Bani-di’s demise on 15 March 2010 after prolonged illness left Dolly-di inconsolable. Before she could recover from her sorrow she was diagnosed with throat cancer towards the end of 2010. She stayed in the Ashram Nursing Room since 2011. When her health improved she began to devote her time between her home and the Nursing Home. On 25 December 2011 she gave an hour long dance recital at the Ashram Nursing Home. Even some months ago she had recited a poem of Sri Aurobindo at a musical soiree organized at the residence of Prof. Arabinda Basu.

Dolly-di craved to live long to serve Sri Aurobindo and the Mother but the lamp of her life was flickering. Her physical condition deteriorated in the past few weeks. On the last day of her earthly life she asked the nurses around her whether her condition was getting serious. The end came at around 9 p.m. on 22 June 2012 exactly two months before her 76th birthday.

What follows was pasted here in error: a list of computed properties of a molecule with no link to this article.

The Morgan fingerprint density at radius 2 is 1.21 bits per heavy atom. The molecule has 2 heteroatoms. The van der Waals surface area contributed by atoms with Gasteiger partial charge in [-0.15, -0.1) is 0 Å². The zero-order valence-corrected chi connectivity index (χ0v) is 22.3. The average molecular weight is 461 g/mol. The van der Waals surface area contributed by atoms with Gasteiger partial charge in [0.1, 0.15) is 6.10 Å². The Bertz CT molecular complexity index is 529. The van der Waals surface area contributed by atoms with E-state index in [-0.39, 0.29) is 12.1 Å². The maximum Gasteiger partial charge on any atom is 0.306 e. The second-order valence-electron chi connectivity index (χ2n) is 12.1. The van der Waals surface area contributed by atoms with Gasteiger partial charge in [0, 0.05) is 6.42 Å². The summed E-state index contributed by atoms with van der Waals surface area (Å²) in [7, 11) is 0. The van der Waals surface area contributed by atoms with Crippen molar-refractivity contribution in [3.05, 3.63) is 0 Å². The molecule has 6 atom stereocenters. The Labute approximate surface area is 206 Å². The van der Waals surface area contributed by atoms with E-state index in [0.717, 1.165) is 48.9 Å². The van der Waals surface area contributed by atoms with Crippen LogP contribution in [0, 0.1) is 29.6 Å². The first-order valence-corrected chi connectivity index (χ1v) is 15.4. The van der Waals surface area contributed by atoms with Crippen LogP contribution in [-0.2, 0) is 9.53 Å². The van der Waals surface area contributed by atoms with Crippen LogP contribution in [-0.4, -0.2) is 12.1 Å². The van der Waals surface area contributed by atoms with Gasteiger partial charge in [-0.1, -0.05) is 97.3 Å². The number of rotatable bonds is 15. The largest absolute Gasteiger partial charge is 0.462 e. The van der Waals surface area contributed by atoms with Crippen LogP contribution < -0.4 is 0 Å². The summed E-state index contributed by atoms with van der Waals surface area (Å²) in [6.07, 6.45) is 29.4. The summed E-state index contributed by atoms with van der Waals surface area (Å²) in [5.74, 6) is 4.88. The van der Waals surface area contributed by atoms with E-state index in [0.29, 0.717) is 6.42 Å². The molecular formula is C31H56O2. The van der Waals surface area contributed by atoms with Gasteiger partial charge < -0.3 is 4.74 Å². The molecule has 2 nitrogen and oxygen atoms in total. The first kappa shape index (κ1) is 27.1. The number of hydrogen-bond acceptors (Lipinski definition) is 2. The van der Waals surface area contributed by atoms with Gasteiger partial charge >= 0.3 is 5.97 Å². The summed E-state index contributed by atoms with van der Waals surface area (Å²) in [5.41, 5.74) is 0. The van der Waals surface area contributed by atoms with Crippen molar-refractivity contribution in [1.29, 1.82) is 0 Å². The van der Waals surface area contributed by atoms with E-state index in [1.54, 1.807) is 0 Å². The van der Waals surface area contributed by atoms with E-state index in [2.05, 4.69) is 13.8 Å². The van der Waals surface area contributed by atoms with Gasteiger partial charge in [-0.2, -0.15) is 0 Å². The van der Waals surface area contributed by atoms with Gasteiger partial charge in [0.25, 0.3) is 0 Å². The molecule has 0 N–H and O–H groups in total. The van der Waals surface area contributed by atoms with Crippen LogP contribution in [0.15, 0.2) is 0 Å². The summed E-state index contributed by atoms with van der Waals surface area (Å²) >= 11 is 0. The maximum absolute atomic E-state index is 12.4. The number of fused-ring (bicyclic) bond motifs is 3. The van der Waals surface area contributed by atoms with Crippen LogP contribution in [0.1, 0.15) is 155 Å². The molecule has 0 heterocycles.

Dear Dolly-di, we bid you adieu with a heart—though heavy with sorrow—full of love for you. Love does not stop to exist even if the beloved one is gone forever. After all, can the heart forget its heartbeats!

We will miss you, Dolly-di, we will miss you a lot.

With warm regards,

Anurag Banerjee

Founder,

Overman Foundation

 

[From Left to Right: Dolly Mutsuddi, Ratna Chakravarti, Prof. Kittu Reddy, Amal Kiran, Krishna Chakravarti, Suprabha Nahar and Dr. Dilip Dutta at the first ‘Auro-Ratna Award’ ceremony.]

 

       

[Left to Right: Dolly Mutsuddi, Prof. Arabinda Basu and Nilima Das at the first ‘Auro-Ratna Award’ ceremony.]